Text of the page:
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Beyond Java

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  • Anonymous

    Posted May 10, 2006

    valuable insight for those who love Java...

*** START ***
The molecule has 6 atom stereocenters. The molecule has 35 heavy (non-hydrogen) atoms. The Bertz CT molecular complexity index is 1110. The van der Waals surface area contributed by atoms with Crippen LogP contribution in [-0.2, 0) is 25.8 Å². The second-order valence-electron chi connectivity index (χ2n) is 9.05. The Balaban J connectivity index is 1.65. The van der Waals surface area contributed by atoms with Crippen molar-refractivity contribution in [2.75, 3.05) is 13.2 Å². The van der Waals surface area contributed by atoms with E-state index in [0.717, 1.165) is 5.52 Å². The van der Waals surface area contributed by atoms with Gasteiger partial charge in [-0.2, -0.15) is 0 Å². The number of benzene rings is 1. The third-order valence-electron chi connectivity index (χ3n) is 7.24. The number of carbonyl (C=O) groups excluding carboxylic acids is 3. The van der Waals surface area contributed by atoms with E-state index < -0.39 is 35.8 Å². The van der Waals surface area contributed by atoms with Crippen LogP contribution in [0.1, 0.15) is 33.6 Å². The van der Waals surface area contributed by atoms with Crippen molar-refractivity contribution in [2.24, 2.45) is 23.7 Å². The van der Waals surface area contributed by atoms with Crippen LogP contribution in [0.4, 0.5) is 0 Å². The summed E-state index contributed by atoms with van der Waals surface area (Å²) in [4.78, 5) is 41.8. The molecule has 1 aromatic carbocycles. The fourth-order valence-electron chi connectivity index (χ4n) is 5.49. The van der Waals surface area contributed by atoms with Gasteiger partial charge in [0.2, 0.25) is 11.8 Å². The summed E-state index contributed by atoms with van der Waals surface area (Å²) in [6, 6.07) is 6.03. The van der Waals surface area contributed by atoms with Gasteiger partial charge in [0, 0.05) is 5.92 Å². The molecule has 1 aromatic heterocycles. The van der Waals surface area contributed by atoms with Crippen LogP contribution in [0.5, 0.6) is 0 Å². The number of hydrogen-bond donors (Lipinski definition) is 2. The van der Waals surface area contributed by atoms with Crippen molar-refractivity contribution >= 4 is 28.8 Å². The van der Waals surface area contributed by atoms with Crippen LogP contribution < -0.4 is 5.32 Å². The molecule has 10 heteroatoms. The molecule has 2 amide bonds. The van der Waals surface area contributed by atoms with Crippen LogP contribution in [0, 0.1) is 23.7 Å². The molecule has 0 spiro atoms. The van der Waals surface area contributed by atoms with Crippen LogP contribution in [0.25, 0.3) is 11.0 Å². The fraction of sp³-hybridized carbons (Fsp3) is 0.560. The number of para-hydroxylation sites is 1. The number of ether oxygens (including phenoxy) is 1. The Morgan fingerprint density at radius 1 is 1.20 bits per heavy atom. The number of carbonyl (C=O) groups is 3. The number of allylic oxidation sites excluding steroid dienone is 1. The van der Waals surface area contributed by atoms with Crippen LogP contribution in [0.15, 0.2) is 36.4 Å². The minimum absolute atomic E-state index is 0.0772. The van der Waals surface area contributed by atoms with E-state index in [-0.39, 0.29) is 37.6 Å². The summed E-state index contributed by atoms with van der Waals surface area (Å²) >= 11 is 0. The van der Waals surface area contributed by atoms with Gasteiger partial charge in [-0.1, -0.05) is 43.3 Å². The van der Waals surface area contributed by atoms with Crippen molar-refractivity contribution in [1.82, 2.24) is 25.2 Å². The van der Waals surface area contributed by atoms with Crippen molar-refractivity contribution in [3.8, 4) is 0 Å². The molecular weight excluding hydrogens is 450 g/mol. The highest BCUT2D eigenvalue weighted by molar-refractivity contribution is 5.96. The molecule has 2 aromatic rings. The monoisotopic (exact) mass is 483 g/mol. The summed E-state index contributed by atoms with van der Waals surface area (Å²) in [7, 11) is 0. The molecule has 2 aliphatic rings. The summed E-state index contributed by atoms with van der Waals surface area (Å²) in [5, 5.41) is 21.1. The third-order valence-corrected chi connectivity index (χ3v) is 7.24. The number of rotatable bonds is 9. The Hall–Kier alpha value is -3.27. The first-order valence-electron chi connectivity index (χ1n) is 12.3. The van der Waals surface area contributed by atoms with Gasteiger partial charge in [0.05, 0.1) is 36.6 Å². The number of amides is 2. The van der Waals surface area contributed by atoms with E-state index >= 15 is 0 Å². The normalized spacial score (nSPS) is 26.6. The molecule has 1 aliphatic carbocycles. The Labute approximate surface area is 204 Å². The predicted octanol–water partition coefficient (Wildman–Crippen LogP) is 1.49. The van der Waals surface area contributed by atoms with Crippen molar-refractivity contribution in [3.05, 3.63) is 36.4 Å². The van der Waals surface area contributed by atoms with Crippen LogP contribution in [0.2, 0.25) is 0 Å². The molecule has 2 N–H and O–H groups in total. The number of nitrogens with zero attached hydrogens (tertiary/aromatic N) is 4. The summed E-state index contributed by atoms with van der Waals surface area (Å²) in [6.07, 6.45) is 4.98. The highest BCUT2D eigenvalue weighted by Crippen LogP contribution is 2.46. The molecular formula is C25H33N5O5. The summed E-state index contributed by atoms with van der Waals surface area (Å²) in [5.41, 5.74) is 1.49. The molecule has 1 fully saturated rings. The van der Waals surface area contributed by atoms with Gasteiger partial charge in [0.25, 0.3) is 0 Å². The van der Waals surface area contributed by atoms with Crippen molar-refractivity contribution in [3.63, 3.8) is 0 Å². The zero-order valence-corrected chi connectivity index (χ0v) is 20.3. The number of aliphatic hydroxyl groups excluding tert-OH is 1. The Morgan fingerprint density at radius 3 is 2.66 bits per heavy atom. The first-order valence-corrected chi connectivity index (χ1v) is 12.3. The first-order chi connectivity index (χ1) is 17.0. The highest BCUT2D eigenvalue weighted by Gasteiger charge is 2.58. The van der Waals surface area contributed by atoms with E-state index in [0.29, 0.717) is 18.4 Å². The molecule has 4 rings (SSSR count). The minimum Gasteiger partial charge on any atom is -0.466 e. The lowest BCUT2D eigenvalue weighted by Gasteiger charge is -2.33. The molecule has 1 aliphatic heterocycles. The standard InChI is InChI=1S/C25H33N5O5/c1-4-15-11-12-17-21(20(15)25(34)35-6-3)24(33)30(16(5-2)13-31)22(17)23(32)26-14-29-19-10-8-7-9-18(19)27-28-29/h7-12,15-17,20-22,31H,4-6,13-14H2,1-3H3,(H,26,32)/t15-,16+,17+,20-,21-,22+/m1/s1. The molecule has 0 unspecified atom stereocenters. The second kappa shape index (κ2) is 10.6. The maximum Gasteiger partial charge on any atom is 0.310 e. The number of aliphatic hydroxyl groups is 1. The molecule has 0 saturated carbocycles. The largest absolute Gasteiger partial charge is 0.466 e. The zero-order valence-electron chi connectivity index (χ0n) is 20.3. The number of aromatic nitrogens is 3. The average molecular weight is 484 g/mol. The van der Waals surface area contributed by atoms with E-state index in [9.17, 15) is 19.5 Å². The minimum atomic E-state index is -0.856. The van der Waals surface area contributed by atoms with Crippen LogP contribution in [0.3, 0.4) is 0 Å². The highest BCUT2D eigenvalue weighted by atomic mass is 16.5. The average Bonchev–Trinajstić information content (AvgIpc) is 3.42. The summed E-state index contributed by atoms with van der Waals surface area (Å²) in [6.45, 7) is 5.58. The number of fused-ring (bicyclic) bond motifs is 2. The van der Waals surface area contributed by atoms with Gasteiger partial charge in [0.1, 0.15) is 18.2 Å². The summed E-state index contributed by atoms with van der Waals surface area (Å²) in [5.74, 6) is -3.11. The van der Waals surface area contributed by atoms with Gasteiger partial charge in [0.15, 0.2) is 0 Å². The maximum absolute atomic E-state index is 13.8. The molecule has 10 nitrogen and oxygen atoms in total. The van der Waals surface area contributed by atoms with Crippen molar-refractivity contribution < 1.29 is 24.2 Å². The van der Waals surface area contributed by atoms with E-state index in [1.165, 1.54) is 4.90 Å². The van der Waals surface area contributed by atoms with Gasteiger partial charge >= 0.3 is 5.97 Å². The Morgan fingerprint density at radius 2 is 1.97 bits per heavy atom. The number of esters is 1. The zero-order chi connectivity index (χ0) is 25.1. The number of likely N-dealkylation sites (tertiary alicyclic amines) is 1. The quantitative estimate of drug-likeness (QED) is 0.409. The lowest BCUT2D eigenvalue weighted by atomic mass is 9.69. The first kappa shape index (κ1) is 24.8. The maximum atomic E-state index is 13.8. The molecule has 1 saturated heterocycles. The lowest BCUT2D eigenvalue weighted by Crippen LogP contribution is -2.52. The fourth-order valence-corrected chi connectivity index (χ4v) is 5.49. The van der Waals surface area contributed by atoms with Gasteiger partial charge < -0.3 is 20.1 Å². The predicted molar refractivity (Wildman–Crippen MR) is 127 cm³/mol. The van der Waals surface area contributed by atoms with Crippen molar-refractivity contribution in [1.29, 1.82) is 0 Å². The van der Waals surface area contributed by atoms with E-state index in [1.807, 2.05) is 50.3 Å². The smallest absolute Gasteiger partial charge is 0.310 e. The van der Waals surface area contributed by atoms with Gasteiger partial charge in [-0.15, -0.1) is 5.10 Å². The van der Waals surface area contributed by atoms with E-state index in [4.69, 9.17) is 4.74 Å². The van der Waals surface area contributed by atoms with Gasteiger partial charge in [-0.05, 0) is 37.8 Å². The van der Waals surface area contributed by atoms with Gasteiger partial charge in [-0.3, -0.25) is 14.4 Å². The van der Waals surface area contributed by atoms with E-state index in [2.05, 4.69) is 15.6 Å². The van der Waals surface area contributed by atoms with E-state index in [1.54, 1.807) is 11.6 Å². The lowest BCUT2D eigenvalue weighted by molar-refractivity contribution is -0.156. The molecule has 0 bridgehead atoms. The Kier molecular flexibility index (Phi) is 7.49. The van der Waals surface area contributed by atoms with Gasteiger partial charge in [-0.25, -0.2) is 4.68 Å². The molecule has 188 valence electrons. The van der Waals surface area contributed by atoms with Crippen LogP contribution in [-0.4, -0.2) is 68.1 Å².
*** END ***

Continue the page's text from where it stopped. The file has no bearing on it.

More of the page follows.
Beyond Java will torque off many developers. Bruce Tate (no Java neophyte himself) articulates his and others¿ frustrations with the language and frameworks developed to make creating web applications easier. He gives a background for Java¿s parallel development with the web, and the opportunity it had through Servlets to displace other CGI languages, like Perl or C. Compared to C development, Java was easier. Its numerous classes and better implementation of cross-platform compatibility delivered on the promises of C++. As the Internet grew in popularity, so did Java. Great developers migrated to Java because it allowed them to implement their ideas quicker. Bruce persuasively argues that many alpha geeks now prefer different languages, namely Ruby and Python. He dissects some of popular development languages for their strengths and weaknesses. Bruce says if a language has the following characteristics: ¿ Has an established community ¿ Is portable across platforms ¿ Provides economic incentive (such as increased productivity) ¿ Demonstrates technical advantages Then it could displace Java. He notes that Microsoft¿s C# is too similar (being strongly typed) to Java to be the next `killer¿ development language, and says that Python¿s `intangibles¿ prevented explosive growth in the development community. Bruce introduces the reader to the Ruby on Rails framework as an alternative to developing web applications, quantifying how much more productive it made his team for implementing a website. Many independent developers who create web applications are migrating to the Rails framework, and eventually smaller, then larger companies will be unable to ignore the productivity difference between Java and Ruby. The book is important because it allows developers to step away from their keyboard, put down their Blackberry, and gain insight into what is happening: growing dissatisfaction with Java. Its numerous APIs that were supposed to ease web and enterprise development have been its Achilles heel ¿ they make such development either less productive or the learning curve too steep for novice developers. Java isn¿t going away ¿ its open source community, ability to run across multiple platforms, libraries of code, and the numerous developers have made it the `king of the hill¿ of development languages. But monolithic, entrenched systems have been displaced before. If Ruby gets a decent Eclipse or Visual Studio plug-in, the migration could be swift. Finally, this is one of those rare computer books that one doesn¿t need to place next to a computer to gain insight. Its style is conversational and open, and you could read it anywhere. I would highly recommend it to any developer or PM.

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